I am a soon to be student pilot. I have wanted to get my license for a while now but never had the time. I just signed up to do my whole private course in an Sr-20. If things start off well I am going to order a new plane too. I was just hoping for some tips or any general advice you could offer for a new pilot starting out in the Cirrus.
The best advice is become a COPA member. The stuff on the member side is a treasure trove to a new or seasoned pilot.
Congratulations and we hope we can welcome you to the pilot fraternity in a few short hours. Agree that joining COPA is an excellent idea. My only serious advice is that you stick with it thru to your private and beyond. I recently heard a statistic about pilot starts vs completions - i.e. pilots that start but don’t complete their training. While I don’t recall the exact statistics, I do recall that it is a small percentage that start and see it through to their private license. So if you can do this, you will join an elite group. More so if you go on to get your IFR and Commercial. So stay the course and fly consistantly - two to three times a week if you can - and don’t take your eye off the prize!!! And what better aircraft to learn in than a Cirrus! - count yourself very fortunate!!!
And Good Luck!!
You will be at a real advanage to learn in a Cirrus, compared to coming up through Cessnas, Pipers, Champs, etc. Having done those planes one almost has to learn to fly over again, but starting in a Cirrus you’ll be way ahead. Be sure your instructor is well experienced in the Cirrus, preferably Cirrus trained instructor. Read, study, and read and study some more. For every hour in the air you need ten on the ground. Of course learn all the regs and basic private pilot information, but memorize the pilots operating handbook for the Cirrus, and get the Garmin trainer (download free from Garmin. com) and use it going through the Garmin manual.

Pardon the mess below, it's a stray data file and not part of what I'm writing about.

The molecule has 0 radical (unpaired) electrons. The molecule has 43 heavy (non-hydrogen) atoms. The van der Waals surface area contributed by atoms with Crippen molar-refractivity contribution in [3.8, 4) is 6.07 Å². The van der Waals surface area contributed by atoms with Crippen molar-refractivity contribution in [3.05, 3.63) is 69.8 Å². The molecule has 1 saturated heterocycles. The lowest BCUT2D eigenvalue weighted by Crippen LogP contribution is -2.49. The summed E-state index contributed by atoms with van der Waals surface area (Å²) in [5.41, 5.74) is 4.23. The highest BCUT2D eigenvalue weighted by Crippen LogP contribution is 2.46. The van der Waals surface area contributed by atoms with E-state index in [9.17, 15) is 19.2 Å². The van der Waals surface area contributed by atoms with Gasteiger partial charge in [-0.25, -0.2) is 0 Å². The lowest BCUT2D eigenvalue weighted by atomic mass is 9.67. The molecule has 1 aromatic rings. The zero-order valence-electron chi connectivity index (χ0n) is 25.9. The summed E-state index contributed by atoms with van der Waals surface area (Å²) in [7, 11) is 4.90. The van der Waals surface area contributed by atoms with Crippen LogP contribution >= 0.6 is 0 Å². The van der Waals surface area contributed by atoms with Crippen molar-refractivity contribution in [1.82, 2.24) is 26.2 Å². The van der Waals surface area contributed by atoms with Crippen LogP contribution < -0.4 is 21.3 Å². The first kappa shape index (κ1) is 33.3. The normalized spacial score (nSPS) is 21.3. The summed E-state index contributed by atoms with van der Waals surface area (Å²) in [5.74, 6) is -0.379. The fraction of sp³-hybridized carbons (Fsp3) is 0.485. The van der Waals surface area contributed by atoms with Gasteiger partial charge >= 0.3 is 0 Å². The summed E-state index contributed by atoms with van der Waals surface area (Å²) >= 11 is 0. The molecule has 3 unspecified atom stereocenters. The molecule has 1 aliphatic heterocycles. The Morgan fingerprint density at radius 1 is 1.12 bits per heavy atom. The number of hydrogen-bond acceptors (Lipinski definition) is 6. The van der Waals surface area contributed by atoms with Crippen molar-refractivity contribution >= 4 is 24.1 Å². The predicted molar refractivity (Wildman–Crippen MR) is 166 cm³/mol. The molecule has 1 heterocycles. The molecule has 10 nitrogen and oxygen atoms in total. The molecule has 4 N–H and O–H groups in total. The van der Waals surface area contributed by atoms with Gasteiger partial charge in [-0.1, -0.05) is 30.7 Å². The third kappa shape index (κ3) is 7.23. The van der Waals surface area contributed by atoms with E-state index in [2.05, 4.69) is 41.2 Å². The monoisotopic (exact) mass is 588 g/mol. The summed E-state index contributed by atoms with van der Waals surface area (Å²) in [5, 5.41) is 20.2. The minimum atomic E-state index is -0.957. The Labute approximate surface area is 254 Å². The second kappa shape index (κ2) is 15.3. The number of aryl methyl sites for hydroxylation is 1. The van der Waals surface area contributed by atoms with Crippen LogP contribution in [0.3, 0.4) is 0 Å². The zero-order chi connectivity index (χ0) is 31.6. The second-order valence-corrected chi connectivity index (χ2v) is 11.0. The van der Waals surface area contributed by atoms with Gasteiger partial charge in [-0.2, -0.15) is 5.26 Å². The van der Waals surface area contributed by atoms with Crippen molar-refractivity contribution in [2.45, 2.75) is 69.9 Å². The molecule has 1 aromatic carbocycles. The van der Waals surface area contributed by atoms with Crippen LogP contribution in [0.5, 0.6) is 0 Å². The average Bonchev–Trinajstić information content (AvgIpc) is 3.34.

Also, Join AOPA and red the “Pilot” cover to cover each month. Same with “Flying”. Have fun!
Having trained numerous pilots, the one biggest piece of advise that I can give you is to fly three to four times a week and don’t get discouraged when you hit a training plateau. Everyone experiences a plateau somewhere along in their training, and this is where most student pilots loose focus and give up on training. If you have a good instructor he will be able to identify the plateau and be able to help you progress through this phase of your training. In addition, have fun because flying is fun, and absorb as much of the information that you can while with your instructor. Also, remember you can’t remember everything, and it is okay to ask a lot of questions.
From what I have noticed, is that it takes more money and time if you only fly once or twice a week, because you spend more time reviewing maneuvers than learning new ones and progressing through the training. This of course is not true of everyone.
I’m a fairly new pilot also with one year in now and 160 hours I trained in a Cessna 172 that was 30 years old and Thank god it still could take a beating. Once you get beyound around 250 landings Things should move up from there, There is so much to learn in so little time. You must fly aleast 2 to 3 times a week to get in the grove and get the Jeppsen workbook for the FAA test read and do every question and you will learn alot and pass the test with no problems. In short read read read and read some more and fly fly fly and fly alot. You can and should spend about 20 to 30 hours a week on aviation and you should be able to get your prvt. Lisc. in 4 to 6 months. Good luck and safe flying. By the way Landings do get to be very fun.
Thanks everyone who replied. I got some good ideas and I am going to join COPA right away. I will let you know how the training goes and I am sure I will be back with more questions.